Park Savoy Wedding Photographer
As a wedding photographer based in New York and Philadelphia, I often work in New Jersey. While I am fond of many New Jersey wedding venues, I find the Park Savoy especially fantastic.
The combination of excellent customer service, a beautiful venue, and wonderful places to take wedding day pictures makes the Park Savoy soar to the top of my referral list!
Documentary wedding photography at the Park Savoy
Sometimes a moment happens that is so powerful that it is simply an honor to have documented it. At this wedding at the Park Savoy in Florham Park, New Jersey, one such moment occurred and it was one of the most touching moments I’ve seen in a long time.
The bride was getting ready before her wedding ceremony and she was surrounded by her family and friends while putting the finishing touches on her dress and veil.
Her grandfather, who was seated nearby, was simply overwhelmed by the moment and briefly covered his face with his hands.
I saw the action and reaction unfolding in front of me and knew that I had to act quickly to capture the moment in the best way possible, as unobtrusively as possible, and as beautifully as possible.
I chose my Nikon 24-70mm lens because I knew it would allow me to quickly choose the perfect focal length for the final shot. I was ready at f/8.0, knowing that particular f-stop would get everyone in the frame in focus.
Normally I don’t shoot preparation images at f/8.0 but I knew that would be necessary for the look of the image I was ready to take.
I entered this image into the 2014 WPPI 16x20 International Print Competition in the Wedding Photojournalism category and was thrilled with my final score.
More than that I was honestly most thrilled to have captured this image of the bride, her attendants, and her grandfather. That means more to me than any award or ribbon I could possibly win!
I used to run a wedding photography education blog called The Dynamic Range. I wrote a series of reviews of my experience with prints in the WPPI 16x20 Print Competition, and I wrote a write-up of this particular image! The description of the judging process, my score, and how I felt read as follows:
This image, entered in 2014 into the Wedding Photojournalism category of the WPPI 16x20 print competition, received an 81.
We've been talking about these prints long enough to know what an 81 means : Good image. Good score. Good job. Above average....which is good! Good print job. It hangs in the gallery. The judges are happy, I'm happy, my clients are happy, everyone is happy!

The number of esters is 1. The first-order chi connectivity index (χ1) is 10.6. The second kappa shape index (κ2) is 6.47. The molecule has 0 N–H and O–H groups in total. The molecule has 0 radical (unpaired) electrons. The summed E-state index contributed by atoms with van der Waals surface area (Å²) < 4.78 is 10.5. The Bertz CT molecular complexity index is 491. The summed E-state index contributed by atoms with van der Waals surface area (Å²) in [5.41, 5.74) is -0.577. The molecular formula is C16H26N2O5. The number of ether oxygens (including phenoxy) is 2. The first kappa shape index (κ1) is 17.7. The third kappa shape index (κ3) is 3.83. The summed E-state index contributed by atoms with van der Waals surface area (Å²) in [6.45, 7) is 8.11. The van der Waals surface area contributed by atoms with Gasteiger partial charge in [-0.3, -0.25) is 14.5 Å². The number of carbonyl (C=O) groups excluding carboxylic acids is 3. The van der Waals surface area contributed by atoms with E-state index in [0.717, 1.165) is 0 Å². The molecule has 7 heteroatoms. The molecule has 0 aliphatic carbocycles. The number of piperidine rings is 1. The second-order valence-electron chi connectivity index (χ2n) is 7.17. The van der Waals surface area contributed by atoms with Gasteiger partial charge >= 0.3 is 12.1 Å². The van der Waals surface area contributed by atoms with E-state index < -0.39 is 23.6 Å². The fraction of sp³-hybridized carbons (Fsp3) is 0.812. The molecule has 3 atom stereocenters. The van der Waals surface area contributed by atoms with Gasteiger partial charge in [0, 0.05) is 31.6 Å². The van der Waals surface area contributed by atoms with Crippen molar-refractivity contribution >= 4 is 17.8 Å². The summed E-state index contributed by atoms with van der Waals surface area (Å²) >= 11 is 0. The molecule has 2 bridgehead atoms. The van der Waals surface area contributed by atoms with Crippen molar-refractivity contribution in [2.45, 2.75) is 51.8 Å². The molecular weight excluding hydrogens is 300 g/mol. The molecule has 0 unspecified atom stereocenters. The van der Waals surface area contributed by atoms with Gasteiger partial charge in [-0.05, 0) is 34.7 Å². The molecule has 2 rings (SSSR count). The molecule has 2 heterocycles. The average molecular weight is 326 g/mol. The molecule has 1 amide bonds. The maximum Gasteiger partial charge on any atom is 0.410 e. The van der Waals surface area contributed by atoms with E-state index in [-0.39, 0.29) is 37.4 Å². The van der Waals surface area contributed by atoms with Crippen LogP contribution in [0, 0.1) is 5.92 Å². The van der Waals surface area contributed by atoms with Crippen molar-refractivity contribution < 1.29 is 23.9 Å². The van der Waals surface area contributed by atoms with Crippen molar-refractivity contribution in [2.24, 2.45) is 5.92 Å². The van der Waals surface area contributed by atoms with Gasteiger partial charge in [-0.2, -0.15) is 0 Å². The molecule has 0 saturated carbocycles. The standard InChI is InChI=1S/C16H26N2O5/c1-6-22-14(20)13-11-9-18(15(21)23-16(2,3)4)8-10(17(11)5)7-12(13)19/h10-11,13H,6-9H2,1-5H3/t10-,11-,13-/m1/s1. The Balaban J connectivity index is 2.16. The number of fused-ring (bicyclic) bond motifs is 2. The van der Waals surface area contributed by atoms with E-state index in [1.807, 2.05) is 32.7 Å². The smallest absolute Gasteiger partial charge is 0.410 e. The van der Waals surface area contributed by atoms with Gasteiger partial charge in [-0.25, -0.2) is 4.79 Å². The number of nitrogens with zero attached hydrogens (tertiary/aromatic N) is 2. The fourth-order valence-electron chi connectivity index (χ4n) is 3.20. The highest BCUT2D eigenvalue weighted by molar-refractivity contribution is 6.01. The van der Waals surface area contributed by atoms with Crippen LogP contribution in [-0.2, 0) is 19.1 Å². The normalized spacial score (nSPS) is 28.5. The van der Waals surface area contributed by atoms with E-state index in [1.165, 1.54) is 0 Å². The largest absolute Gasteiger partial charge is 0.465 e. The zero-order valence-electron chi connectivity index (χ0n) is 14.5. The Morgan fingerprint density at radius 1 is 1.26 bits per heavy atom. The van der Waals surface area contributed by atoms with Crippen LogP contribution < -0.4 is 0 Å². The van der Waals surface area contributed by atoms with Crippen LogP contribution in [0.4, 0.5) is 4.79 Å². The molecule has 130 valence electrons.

This is a good image to show that while one thing has great impact with one viewer, another might feel differently.
I went back and forth between presenting this image just as it was shot, composed with the reflection in the mirror, or cropping it to a square and eliminating the reflection. I, personally, love the reflection. I feel that it pushes your eye back towards the center of the frame, where your eye ends up right on the face of the fantastic gentleman seated on the sofa. Others felt that having the reflection included diluted the final impact of the image.
Is there a right or a wrong answer? There isn't. One crop might move someone, while the other crop might not. And vice versa. That is why I find photography such a fascinating art form. There are so many ways to tell your story, and the composition of the image is just one of those ways.
This is why coming to see the print judging at WPPI is such a powerful thing. The judging days are long, taking place on the Saturday and Sunday before the convention proper begins on Monday. The judging is split up into different rooms. Albums might be being judged in one room while Bride and Groom Together is being judged down the hall, next to the room judging Boudoir/Glamor prints. The rooms are open, meaning that you can come watch the judging. You cannot stop the process, ask questions of the judges, or identify yourself as the maker of the print, but you ARE allowed to sit and watch.
Sitting and watching judging is one of the best things I've ever done to educate myself as a photographer. Listening to the judges talk about the prints and debate during challenges has made me a better photographer, and also eventually a judge myself. The advice, constructive criticism, and suggestions from the judges about what can improve the prints is utterly invaluable. If you have the change to watch the judging, don't just walk, RUN.
(In case anyone was keeping score, it's 2017 now, and I still think that print competition is the best education I have ever received!)